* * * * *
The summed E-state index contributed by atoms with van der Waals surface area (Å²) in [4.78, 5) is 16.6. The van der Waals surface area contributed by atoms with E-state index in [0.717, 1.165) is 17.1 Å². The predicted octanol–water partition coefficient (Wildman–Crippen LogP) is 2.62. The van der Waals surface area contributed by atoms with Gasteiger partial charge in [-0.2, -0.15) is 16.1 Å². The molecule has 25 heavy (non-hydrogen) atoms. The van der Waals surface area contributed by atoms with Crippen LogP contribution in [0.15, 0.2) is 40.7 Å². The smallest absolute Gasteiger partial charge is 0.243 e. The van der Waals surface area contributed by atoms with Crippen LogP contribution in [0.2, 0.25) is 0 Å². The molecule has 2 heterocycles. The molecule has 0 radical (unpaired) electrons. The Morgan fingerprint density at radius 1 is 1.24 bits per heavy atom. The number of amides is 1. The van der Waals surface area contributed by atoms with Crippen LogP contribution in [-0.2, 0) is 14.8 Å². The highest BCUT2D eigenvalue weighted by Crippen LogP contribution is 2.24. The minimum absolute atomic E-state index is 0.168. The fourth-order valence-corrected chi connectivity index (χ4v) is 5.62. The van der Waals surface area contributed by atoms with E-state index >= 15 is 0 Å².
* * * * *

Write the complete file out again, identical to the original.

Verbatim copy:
The summed E-state index contributed by atoms with van der Waals surface area (Å²) in [4.78, 5) is 16.6. The van der Waals surface area contributed by atoms with E-state index in [0.717, 1.165) is 17.1 Å². The predicted octanol–water partition coefficient (Wildman–Crippen LogP) is 2.62. The van der Waals surface area contributed by atoms with Gasteiger partial charge in [-0.2, -0.15) is 16.1 Å². The molecule has 25 heavy (non-hydrogen) atoms. The van der Waals surface area contributed by atoms with Crippen LogP contribution in [0.15, 0.2) is 40.7 Å². The smallest absolute Gasteiger partial charge is 0.243 e. The van der Waals surface area contributed by atoms with Crippen LogP contribution in [0.2, 0.25) is 0 Å². The molecule has 2 heterocycles. The molecule has 0 radical (unpaired) electrons. The Morgan fingerprint density at radius 1 is 1.24 bits per heavy atom. The number of amides is 1. The van der Waals surface area contributed by atoms with Crippen LogP contribution in [-0.2, 0) is 14.8 Å². The highest BCUT2D eigenvalue weighted by Crippen LogP contribution is 2.24. The minimum absolute atomic E-state index is 0.168. The fourth-order valence-corrected chi connectivity index (χ4v) is 5.62. The van der Waals surface area contributed by atoms with E-state index >= 15 is 0 Å².